interval class
.Traditional music theory assumes that such equivalence holds for simultaneous inter-vals. Those whose components have reversed their positions along the height
250 Diana Deutsch
dimension are treated as harmonically equivalent (Piston, 1948/1987), and we easilyrecognize root progressions of chords in their different instantiations. Plomp,Wagenaar, and Mimpen (1973) and Deutsch and Roll (1974) have provided evidence for the perceptual similarity of harmonic intervals that are related by inversion. Forsuccessive intervals, however, it appears that interval class is not perceived directly,but rather through a process of hypothesis confirmation, in which the features thatare directly apprehended are pitch class and interval (Deutsch, 1972c).Deutsch (1969) proposed a neural network that would accomplish the abstrac-tion of low-level pitch relationships so as to produce basic equivalences found inmusic perception. The model is based on findings concerning the abstraction of low-level features in vision, such as orientation and angle size (Hubel & Wiesel,1962).The hypothesized neural network consists of two parallel channels, along eachof which information is abstracted in two stages. An outline of this model is shownin Figure 1. The first channel mediates the perceptual equivalence of intervals andchords under transposition. In the first stage of abstraction along this channel, first-order units that respond to tones of specific pitch project in groups of two or threeonto second-order units, which in consequence respond to specific intervals andchords, such as (C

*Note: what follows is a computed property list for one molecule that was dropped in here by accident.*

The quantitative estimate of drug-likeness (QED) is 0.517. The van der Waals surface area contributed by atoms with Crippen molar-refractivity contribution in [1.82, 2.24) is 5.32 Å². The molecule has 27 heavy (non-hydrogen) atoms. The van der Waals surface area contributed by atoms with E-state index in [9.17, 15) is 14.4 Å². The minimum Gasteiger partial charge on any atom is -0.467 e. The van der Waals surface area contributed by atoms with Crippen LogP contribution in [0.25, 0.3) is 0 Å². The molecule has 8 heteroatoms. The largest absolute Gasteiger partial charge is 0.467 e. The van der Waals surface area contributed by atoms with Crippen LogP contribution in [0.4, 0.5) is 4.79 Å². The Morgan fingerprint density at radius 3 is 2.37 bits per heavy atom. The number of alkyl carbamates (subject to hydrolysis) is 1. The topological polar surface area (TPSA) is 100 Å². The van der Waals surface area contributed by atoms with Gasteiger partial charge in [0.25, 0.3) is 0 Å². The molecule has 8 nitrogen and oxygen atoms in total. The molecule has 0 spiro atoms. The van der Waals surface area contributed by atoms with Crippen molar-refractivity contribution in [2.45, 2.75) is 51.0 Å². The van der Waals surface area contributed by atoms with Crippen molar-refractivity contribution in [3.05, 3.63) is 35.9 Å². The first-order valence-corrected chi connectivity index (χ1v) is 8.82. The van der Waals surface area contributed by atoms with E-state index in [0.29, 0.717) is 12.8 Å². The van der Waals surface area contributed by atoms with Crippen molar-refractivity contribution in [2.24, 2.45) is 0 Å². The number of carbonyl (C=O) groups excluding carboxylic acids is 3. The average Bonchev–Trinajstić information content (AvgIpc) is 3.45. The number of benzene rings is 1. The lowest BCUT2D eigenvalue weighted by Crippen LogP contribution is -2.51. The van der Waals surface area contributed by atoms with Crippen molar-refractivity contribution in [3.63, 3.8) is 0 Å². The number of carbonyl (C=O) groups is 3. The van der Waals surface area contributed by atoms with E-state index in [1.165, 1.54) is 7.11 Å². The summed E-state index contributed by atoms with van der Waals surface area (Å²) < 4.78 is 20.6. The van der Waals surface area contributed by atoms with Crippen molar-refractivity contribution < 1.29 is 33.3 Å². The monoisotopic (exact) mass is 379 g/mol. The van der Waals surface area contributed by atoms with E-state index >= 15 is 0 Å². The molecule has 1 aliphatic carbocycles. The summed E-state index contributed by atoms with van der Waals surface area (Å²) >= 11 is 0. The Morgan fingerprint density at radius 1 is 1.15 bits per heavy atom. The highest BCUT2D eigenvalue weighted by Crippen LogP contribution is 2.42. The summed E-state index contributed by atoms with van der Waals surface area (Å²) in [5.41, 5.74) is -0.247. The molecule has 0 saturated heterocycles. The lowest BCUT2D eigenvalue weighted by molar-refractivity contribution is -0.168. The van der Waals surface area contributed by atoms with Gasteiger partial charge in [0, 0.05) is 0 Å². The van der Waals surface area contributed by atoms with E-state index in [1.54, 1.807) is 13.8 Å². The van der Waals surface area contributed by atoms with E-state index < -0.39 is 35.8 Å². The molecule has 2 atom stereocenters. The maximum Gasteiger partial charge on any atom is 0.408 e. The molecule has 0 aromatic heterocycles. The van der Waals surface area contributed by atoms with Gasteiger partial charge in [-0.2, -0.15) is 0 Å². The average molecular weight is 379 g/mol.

, E
, G
) or (D
, G
). It is assumed that such linkages occuronly between units underlying pitches that are separated by an octave or less. Inthe second stage of abstraction along this channel, second-order units project ontothird-order units in such a way that second-order units activated by tones standingin the same relationship project onto the same unit. So, for example, all units acti-vated by an ascending interval of four semitones (a major third) project onto oneunit, all those activated by a descending interval of seven semitones (a perfect fifth)
Figure 1
 Model for the abstraction of pitch relationships. Pitch information is abstractedalong two parallel channels; one mediating transposition and the other mediating octaveequivalence.Adapted from Deutsch (1969).
1969 by the American Psychological Association. Adaptedwith permission.
2517. The Processing of Pitch Combinations